Our parents transmit their pain onto us, even before we are born, and our fetal bodies are ready for it. Repression is a natural function for survival, perhaps for all mammals, reptiles and fish too.
    Does a lizard repress it's feelings while it wriggles free from a bird's beak?

    We all encounter pain, there is no avoiding it, and there is no one to blame. Just accept it as part of nature and think about how to fix it.

    We can try to fight or avoid or love our parents...try to put a bandage on an old scar - but it's not therapeutic. Better to look at the science.
    Science can help us to see the bigger picture.
    Yes it can, Jack. It's just my way of saying to Pille "Look further than your parents".
    Apparently some primal patients find that hard to do. I can imagine how therapy can bring past feelings closer to conscious awareness so that they merge with the present (parents) for a while before finding resolution.


    I find it interesting how France Janov chooses to keep in touch with her neurotic friend, even though her friend never returns calls (due to anxiety).
    It makes me think of my cousin. She is one of the most feeling people I know. She can be warm and amazingly intuitive at times, yet she does things that a real friend would never do...cruel things...manipulative and disrespectful. When I get a better grip on reality, perhaps I will leave her forever, or maybe I will love her more. I've told her many times that I will never give up on her, but maybe that's just my selfish act-out. I can't imagine I would ever leave her, but maybe I need to stop struggling with her.
    Perhaps France is still struggling and still feeling hurt.
    Pille asked a good question.

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  14. Andrew: It is what science should be about . the minute we take pure research and try to apply it to humans it becomes suspect in the scientific community. Somehow it degrades science. vis a vis primal therapy art janov

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  15. Sieglinde: Brilliant. the worst problem we have is correcting the abreaction in patients who come from mock therapists who drive patients into abreaction all of the time. AJ

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  16. Sieglinde, yes I agree that we have two brain-halves, the emotional and the logic as you put it. We are humans and not fish. Without our unique brains we would not have developed such wonderful things as talking, thinking, music et al. I do not think that Jack is suggesting we should not have a thinking brain and become mere emotional blobs.

    I have had to do some deep thinking and soul-searching over the last few weeks about some of the letters that I posted to this blog. I admit that I may have been off the track somewhat regarding the issue of the importance of "science" as I think it has become to be understood here.

    I do realise and accept the importance of the role that science can, and has played, in the life of all of us, but it felt to me as if Art was moving away from the very essence of what had helped me so much i.e. I was allowed to cry and talk and feel and scream and get angry and express all my suppressed feelings. Art spoke to all of us in his books and simply said "You are hurting. You are in Pain. You need someone to listen"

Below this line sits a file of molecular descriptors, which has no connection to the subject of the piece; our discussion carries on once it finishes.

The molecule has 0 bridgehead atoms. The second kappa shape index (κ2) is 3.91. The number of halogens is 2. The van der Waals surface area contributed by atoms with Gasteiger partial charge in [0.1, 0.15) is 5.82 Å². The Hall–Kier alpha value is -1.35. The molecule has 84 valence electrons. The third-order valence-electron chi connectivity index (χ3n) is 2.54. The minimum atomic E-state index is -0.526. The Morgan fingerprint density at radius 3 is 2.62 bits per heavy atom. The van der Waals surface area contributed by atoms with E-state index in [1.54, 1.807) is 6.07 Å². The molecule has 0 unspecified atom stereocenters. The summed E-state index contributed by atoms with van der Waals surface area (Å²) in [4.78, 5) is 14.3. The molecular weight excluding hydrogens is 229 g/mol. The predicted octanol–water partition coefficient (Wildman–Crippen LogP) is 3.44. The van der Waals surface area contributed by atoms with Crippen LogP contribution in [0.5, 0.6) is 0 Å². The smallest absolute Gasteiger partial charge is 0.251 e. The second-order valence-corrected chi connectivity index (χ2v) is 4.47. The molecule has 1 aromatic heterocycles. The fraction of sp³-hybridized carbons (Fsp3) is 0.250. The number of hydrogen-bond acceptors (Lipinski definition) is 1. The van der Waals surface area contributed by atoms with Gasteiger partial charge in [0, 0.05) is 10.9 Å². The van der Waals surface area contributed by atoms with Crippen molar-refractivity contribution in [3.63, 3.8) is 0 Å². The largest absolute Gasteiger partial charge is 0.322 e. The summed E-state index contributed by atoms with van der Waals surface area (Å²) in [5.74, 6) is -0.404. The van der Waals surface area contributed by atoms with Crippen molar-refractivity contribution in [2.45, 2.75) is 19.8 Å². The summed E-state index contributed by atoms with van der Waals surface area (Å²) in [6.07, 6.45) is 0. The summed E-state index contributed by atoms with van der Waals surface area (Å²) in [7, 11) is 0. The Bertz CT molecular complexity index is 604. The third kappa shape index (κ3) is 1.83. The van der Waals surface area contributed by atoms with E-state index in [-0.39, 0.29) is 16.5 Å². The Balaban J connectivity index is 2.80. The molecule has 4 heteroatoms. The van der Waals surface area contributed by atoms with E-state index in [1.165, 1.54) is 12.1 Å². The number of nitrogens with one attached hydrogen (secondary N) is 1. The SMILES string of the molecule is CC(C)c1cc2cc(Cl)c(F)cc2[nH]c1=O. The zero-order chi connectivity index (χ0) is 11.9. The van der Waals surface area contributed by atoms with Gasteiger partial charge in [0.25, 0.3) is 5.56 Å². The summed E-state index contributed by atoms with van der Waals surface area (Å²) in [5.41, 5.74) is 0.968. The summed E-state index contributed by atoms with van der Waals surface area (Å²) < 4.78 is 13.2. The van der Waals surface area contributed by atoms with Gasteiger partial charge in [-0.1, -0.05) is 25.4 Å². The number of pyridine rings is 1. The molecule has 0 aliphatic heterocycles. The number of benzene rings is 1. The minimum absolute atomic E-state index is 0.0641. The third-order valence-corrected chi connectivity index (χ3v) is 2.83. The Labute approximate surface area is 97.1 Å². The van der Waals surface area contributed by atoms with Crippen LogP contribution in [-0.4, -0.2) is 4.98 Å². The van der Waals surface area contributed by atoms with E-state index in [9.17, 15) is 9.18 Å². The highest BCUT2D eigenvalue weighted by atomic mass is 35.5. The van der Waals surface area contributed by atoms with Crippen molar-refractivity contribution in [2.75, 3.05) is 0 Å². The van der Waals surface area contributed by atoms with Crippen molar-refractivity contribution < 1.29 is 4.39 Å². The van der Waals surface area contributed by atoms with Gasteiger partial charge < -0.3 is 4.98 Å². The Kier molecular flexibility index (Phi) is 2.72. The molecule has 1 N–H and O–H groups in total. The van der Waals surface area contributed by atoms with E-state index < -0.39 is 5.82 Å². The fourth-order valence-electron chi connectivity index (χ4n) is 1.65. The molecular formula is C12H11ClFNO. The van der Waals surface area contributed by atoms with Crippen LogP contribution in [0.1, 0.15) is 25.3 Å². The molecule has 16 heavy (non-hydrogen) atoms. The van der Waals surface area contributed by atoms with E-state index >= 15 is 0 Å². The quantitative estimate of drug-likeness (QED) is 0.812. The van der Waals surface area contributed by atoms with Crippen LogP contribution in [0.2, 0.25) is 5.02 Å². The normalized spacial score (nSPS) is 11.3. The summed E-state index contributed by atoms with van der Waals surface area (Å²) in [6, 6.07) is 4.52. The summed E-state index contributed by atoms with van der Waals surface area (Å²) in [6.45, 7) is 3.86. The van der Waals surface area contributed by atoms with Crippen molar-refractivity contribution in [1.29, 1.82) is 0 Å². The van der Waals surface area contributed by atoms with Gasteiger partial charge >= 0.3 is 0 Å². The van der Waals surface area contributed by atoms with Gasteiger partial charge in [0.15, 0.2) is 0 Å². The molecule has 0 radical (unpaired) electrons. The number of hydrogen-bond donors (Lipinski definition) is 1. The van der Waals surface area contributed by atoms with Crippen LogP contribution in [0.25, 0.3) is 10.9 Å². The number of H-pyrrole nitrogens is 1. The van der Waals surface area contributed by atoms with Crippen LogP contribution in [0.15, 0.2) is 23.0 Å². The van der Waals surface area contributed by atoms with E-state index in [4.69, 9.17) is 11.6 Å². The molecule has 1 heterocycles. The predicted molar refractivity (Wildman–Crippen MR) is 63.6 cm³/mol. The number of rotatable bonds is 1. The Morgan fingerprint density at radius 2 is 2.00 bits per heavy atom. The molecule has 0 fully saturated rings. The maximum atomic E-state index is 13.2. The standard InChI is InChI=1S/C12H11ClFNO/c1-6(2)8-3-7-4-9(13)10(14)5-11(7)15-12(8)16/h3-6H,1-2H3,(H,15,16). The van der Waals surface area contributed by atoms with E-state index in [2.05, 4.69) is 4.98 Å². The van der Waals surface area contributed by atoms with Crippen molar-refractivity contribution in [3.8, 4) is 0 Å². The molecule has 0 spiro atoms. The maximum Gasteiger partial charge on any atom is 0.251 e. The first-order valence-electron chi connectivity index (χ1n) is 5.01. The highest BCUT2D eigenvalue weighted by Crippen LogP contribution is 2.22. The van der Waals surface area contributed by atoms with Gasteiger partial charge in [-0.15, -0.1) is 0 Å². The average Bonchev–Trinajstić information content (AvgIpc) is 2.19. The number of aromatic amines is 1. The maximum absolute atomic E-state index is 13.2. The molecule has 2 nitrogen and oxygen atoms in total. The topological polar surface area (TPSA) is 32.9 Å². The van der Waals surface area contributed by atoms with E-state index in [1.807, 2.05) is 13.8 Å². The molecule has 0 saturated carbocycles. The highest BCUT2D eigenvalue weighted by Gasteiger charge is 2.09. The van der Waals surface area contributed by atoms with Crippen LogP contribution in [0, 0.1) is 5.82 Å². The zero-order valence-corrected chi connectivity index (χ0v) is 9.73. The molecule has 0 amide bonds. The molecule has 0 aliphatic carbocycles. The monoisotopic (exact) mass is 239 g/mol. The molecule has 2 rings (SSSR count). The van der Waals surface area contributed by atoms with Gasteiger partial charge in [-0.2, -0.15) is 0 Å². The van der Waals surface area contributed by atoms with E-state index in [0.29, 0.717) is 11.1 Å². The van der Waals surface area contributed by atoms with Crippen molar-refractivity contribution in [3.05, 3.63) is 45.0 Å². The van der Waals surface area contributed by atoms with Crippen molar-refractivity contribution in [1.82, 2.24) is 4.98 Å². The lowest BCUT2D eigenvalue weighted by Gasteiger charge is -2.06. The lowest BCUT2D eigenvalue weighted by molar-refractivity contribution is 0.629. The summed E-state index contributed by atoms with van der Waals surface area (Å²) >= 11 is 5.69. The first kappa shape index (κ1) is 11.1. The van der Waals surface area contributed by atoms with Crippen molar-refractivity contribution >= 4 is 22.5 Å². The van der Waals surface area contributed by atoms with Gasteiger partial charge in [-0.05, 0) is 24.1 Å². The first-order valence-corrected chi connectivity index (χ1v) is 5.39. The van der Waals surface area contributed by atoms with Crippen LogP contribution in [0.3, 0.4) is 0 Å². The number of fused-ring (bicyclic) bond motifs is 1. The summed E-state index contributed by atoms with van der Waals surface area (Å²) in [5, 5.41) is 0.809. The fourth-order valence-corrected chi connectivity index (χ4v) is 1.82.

At the Institute, and later with Brenda, I was on medication for some years. That is science helping, right there.

    But I still believe that parents can prevent their children from becoming neurotic simply by listening and allowing their children to cry and do what comes naturally and instinctively.
    And that is not science.

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  17. Some very interesting rebuttals to my comment/blog. At the risk of sounding defensive, I'll respond. In general terms I found all the rebuttals relied on current notions of what we humans, as distinct from other creatures, are AND our human conceit that we are superior 'cos' we THINK. One other generally accepted notion is that the left brain lobe was created for thinking.

    Great thinkers (and that does include many scientist from Archimedes all the way up to Einstein) THOUGHT "outside the box", which was why they and their ideas were given believability. To my way of thinking--yep, sadly, I still indulge that neurotic act-out--all you guys are STUCK IN THE BOX and seemingly aren't willing to see beyond it.

    My overview:- Since we evolved from a more primitive life form, at some time in our evolutionary history we became different and started to "think". HOW and WHY?. I contend, (actually conjecture) that at the onset of becoming neurotic we started a very primitive form of language in order to express those feelings now in the subconscious. which were, as of then, subliminal. Benjamin Lee Whorf in the 1940's suggested we think in language. At this point we neurotic specimens started to exercise and enlarge the left lobe to accommodate this new thinking process and, of course, used this newly formed left lobe that was meant originally to ONLY express feelings, (emotions). Now these left lobe thinkers attempted to justify this new use of it's left lobe by inventing a new subject, called SCIENCE, which at the height of it's glory created the Nuclear Bomb--"arn't we BRILLIANT!!!!!" You guys with all your egotistical thinking will argue like crazy to defend your act-out.

    I'd love to just be able to get back to that state of being that I inherited as a fetus, baby and early childhood--pure feelingfulness. The rest is total madness.

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  18. "the minute we take pure research and try to apply it to humans it becomes suspect in the scientific community."